A blog about living in Aberdeen, New Jersey.

Wednesday, June 6, 2012

African American Series - Ice Man's Daughter Crushed in Wagon Mishap (1908)

The 4 June 1908 edition of The Matawan Journal included this article about a wagon accident involving an African-American girl.

Caught In Wagon Wheel and Has Hip Crushed and Otherwise Injured. 

What may prove a fatal accident happened to Luella Hancock, the seven year-old daughter of Charles Hancock, colored, about 4:15 o'clock Tuesday afternoon.

Mr. Hancock is employed on George Linzmayer's ice wagon and he was driving down the lane to the barn, with Montgomery Hoose on the seat with him, Mr. Linzmayer having left the wagon before it went down the lane.

On the back of the wagon is a step about thirty-two inches wide and six children ran to catch a ride to the stable. Three of them were Mr. Hancock's, two Frank Pasteur's, and the other Michael O'Hara's. Luella Hancock was on the extreme outside of the group and slipped from the step, which is always wet, and caught her left foot in the wheel. In this position she was drawn up between the side of the wagon and the wheel, those on the front seat knowing nothing of her perilous position.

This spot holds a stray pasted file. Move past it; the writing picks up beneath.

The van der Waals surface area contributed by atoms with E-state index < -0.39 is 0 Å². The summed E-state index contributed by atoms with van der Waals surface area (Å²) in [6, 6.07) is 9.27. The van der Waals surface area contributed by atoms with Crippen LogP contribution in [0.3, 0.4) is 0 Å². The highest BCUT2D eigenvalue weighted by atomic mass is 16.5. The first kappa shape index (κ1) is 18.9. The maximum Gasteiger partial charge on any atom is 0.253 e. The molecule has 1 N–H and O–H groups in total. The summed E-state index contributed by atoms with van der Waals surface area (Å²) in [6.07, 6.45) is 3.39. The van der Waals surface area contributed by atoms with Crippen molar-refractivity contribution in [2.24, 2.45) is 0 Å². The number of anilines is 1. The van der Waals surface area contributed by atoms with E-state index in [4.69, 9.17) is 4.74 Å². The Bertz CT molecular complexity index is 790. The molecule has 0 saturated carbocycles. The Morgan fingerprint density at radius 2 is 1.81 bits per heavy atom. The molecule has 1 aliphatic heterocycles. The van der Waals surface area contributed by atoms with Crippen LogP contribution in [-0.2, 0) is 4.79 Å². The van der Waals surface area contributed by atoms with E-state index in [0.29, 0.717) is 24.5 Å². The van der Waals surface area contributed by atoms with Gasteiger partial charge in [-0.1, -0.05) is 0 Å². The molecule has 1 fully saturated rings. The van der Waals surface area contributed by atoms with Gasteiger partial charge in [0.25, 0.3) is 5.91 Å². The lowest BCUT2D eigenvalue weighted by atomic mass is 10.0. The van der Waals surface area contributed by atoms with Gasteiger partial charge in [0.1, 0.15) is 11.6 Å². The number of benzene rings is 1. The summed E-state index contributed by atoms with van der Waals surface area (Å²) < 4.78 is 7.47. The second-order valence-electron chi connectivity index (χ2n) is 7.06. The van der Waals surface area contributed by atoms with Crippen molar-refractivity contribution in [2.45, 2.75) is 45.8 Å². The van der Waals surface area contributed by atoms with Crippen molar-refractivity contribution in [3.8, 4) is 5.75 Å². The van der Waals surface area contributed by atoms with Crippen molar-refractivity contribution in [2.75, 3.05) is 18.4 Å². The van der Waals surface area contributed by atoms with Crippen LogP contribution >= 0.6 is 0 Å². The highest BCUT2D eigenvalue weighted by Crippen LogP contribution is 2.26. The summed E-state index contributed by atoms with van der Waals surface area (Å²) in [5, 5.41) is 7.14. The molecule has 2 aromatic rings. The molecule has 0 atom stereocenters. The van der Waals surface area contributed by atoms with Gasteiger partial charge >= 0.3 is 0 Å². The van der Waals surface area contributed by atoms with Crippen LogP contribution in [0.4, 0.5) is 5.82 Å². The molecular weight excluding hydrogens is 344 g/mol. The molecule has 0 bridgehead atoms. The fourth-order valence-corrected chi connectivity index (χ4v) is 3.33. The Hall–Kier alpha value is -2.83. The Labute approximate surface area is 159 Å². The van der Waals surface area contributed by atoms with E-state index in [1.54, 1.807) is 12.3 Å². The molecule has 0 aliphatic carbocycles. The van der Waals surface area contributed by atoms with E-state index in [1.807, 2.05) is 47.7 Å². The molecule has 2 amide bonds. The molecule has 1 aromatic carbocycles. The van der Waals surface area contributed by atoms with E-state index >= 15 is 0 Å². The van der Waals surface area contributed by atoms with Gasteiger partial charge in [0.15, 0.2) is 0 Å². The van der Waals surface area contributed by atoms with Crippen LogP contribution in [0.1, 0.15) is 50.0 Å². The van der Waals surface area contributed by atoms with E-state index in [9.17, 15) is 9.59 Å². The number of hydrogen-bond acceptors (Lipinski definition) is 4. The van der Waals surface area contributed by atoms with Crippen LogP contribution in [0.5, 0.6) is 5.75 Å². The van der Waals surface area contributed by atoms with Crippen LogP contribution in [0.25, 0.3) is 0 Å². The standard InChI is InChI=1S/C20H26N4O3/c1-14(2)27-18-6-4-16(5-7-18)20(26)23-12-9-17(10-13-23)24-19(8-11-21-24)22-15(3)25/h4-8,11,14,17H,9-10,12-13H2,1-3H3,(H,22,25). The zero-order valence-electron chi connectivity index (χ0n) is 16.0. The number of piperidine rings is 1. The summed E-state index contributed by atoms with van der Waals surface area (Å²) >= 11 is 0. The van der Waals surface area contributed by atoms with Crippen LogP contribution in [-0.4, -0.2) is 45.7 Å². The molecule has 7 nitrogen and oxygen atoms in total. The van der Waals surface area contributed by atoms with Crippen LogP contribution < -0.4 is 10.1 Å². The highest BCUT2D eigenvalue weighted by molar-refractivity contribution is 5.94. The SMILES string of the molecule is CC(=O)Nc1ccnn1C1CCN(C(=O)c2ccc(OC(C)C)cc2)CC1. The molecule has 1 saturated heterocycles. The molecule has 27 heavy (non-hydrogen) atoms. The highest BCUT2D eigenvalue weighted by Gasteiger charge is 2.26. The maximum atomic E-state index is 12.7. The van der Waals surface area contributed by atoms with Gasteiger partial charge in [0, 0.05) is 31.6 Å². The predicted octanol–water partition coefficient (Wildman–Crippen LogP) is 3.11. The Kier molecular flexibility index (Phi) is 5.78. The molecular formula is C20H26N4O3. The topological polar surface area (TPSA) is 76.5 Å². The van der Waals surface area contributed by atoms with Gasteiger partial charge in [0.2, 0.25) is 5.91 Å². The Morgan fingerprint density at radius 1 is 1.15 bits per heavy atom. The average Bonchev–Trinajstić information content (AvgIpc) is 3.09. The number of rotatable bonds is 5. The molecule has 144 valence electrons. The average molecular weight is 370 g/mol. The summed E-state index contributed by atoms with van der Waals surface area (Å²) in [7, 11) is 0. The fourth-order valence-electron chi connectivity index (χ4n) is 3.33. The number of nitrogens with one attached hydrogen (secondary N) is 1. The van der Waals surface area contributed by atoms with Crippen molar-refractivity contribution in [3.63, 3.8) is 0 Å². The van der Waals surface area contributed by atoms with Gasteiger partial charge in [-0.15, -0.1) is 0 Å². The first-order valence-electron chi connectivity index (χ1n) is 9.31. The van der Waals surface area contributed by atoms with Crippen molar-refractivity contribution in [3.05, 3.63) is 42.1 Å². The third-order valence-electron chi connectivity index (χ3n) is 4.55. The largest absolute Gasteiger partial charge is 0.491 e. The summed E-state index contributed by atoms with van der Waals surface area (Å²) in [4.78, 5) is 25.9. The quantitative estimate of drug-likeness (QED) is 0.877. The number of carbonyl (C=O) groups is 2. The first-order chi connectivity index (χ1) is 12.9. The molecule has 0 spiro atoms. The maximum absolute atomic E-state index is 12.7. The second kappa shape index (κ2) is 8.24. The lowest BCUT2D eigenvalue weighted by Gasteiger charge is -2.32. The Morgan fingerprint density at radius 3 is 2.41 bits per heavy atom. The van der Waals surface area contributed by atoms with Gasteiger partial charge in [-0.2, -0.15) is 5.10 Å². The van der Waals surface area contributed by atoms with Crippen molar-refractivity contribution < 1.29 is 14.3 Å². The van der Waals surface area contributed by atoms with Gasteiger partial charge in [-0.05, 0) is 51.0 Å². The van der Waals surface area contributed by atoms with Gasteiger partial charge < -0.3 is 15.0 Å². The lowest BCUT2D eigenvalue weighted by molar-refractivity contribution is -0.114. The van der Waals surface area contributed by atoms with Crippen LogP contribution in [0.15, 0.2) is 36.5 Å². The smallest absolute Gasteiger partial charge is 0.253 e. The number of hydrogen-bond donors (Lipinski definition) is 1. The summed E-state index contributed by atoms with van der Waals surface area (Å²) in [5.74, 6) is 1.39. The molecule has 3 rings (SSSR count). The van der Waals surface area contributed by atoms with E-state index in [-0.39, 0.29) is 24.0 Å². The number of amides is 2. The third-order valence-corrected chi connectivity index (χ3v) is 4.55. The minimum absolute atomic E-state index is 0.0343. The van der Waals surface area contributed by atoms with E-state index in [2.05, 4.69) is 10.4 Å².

Thomas Waters lives on lower Broad Street and as he turned to go down the lane, he took in the situation at a glance and called out. Mr. Hoose looked around the side of the wagon and saw the girl in the wheel and had Mr. Hancock stop the horses at once and jumping off pulled the injured girl away.

Drs. Jackson and Ervin of Matawan and Cooley of Keyport responded to calls and assisted in the care of the child. Her hip was crushed and she was otherwise injured, the nature of which being somewhat similar but not to so great an extent we are told, to that which befell Merrill Brown in December, 1906.

Upon the advice of the physicians, the girl was taken to the hospital at Long Branch on the train leaving Matawan at 6:23, where she is likely to remain many weeks, if she recovers.

A lesson should be learned by the children from this accident. There are too many of them "cutting on behind" as wagons pass up and down the street, and it is surprisingly strange that a similar accident has not occurred before. It is to be hoped there will be less of it in the future.


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